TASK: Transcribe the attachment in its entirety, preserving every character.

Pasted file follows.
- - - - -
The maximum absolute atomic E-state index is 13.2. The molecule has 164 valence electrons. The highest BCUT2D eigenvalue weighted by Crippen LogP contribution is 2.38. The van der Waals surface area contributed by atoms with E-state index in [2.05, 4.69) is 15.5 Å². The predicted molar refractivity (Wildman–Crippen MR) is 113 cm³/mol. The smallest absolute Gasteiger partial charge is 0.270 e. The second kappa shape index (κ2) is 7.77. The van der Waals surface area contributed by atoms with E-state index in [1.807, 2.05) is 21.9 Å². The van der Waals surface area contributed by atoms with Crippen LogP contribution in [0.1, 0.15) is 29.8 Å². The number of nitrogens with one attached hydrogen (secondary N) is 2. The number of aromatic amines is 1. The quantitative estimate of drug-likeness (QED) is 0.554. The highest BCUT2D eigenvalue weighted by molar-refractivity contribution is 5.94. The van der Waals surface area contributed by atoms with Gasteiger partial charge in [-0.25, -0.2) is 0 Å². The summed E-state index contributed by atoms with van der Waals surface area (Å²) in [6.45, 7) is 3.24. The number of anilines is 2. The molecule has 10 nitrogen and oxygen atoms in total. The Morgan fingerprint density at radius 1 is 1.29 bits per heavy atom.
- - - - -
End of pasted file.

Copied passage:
The maximum absolute atomic E-state index is 13.2. The molecule has 164 valence electrons. The highest BCUT2D eigenvalue weighted by Crippen LogP contribution is 2.38. The van der Waals surface area contributed by atoms with E-state index in [2.05, 4.69) is 15.5 Å². The predicted molar refractivity (Wildman–Crippen MR) is 113 cm³/mol. The smallest absolute Gasteiger partial charge is 0.270 e. The second kappa shape index (κ2) is 7.77. The van der Waals surface area contributed by atoms with E-state index in [1.807, 2.05) is 21.9 Å². The van der Waals surface area contributed by atoms with Crippen LogP contribution in [0.1, 0.15) is 29.8 Å². The number of nitrogens with one attached hydrogen (secondary N) is 2. The number of aromatic amines is 1. The quantitative estimate of drug-likeness (QED) is 0.554. The highest BCUT2D eigenvalue weighted by molar-refractivity contribution is 5.94. The van der Waals surface area contributed by atoms with Gasteiger partial charge in [-0.25, -0.2) is 0 Å². The summed E-state index contributed by atoms with van der Waals surface area (Å²) in [6.45, 7) is 3.24. The number of anilines is 2. The molecule has 10 nitrogen and oxygen atoms in total. The Morgan fingerprint density at radius 1 is 1.29 bits per heavy atom.